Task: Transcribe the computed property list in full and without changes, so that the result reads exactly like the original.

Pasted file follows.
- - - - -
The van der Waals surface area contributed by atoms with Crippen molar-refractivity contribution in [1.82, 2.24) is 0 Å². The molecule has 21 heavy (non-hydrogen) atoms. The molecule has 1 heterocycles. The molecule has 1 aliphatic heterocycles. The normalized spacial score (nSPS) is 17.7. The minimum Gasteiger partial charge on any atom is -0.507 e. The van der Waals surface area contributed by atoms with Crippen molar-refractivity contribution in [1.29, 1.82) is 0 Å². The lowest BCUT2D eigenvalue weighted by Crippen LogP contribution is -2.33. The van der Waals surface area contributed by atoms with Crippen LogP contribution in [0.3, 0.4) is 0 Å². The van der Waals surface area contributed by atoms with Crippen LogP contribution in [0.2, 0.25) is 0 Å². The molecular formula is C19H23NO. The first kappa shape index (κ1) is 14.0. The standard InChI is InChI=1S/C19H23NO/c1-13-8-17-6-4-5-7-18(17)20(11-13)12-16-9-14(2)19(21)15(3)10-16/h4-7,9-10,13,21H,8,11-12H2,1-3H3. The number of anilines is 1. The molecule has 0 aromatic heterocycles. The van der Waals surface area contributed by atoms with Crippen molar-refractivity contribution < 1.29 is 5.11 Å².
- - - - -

The van der Waals surface area contributed by atoms with Crippen molar-refractivity contribution in [1.82, 2.24) is 0 Å². The molecule has 21 heavy (non-hydrogen) atoms. The molecule has 1 heterocycles. The molecule has 1 aliphatic heterocycles. The normalized spacial score (nSPS) is 17.7. The minimum Gasteiger partial charge on any atom is -0.507 e. The van der Waals surface area contributed by atoms with Crippen molar-refractivity contribution in [1.29, 1.82) is 0 Å². The lowest BCUT2D eigenvalue weighted by Crippen LogP contribution is -2.33. The van der Waals surface area contributed by atoms with Crippen LogP contribution in [0.3, 0.4) is 0 Å². The van der Waals surface area contributed by atoms with Crippen LogP contribution in [0.2, 0.25) is 0 Å². The molecular formula is C19H23NO. The first kappa shape index (κ1) is 14.0. The standard InChI is InChI=1S/C19H23NO/c1-13-8-17-6-4-5-7-18(17)20(11-13)12-16-9-14(2)19(21)15(3)10-16/h4-7,9-10,13,21H,8,11-12H2,1-3H3. The number of anilines is 1. The molecule has 0 aromatic heterocycles. The van der Waals surface area contributed by atoms with Crippen molar-refractivity contribution < 1.29 is 5.11 Å².